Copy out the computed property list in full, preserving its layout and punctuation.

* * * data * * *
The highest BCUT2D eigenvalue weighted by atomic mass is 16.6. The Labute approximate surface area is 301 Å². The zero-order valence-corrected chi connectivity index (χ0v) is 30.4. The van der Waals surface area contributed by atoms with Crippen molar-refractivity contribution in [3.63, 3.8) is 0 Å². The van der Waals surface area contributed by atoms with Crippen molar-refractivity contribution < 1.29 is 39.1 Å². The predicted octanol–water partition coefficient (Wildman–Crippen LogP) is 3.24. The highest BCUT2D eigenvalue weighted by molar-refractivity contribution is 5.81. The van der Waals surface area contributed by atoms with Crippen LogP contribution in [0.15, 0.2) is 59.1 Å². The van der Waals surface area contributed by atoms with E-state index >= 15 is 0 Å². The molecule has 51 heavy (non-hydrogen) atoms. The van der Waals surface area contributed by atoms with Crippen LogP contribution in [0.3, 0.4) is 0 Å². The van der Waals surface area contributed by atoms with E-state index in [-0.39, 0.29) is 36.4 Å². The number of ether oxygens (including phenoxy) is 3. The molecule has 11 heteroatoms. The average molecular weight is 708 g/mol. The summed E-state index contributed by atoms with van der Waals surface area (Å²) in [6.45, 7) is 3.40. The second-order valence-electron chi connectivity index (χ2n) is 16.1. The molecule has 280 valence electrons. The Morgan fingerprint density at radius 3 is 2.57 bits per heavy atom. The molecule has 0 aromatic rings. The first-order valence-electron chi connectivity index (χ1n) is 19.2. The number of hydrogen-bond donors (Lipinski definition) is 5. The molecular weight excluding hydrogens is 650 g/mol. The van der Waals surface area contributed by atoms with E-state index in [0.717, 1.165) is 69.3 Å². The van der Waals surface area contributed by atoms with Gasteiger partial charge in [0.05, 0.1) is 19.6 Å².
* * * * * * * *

The highest BCUT2D eigenvalue weighted by atomic mass is 16.6. The Labute approximate surface area is 301 Å². The zero-order valence-corrected chi connectivity index (χ0v) is 30.4. The van der Waals surface area contributed by atoms with Crippen molar-refractivity contribution in [3.63, 3.8) is 0 Å². The van der Waals surface area contributed by atoms with Crippen molar-refractivity contribution < 1.29 is 39.1 Å². The predicted octanol–water partition coefficient (Wildman–Crippen LogP) is 3.24. The highest BCUT2D eigenvalue weighted by molar-refractivity contribution is 5.81. The van der Waals surface area contributed by atoms with Crippen LogP contribution in [0.15, 0.2) is 59.1 Å². The van der Waals surface area contributed by atoms with E-state index >= 15 is 0 Å². The molecule has 51 heavy (non-hydrogen) atoms. The van der Waals surface area contributed by atoms with Crippen LogP contribution in [0.3, 0.4) is 0 Å². The van der Waals surface area contributed by atoms with E-state index in [-0.39, 0.29) is 36.4 Å². The number of ether oxygens (including phenoxy) is 3. The molecule has 11 heteroatoms. The average molecular weight is 708 g/mol. The summed E-state index contributed by atoms with van der Waals surface area (Å²) in [6.45, 7) is 3.40. The second-order valence-electron chi connectivity index (χ2n) is 16.1. The molecule has 280 valence electrons. The Morgan fingerprint density at radius 3 is 2.57 bits per heavy atom. The molecule has 0 aromatic rings. The first-order valence-electron chi connectivity index (χ1n) is 19.2. The number of hydrogen-bond donors (Lipinski definition) is 5. The molecular weight excluding hydrogens is 650 g/mol. The van der Waals surface area contributed by atoms with E-state index in [0.717, 1.165) is 69.3 Å². The van der Waals surface area contributed by atoms with Gasteiger partial charge in [0.05, 0.1) is 19.6 Å².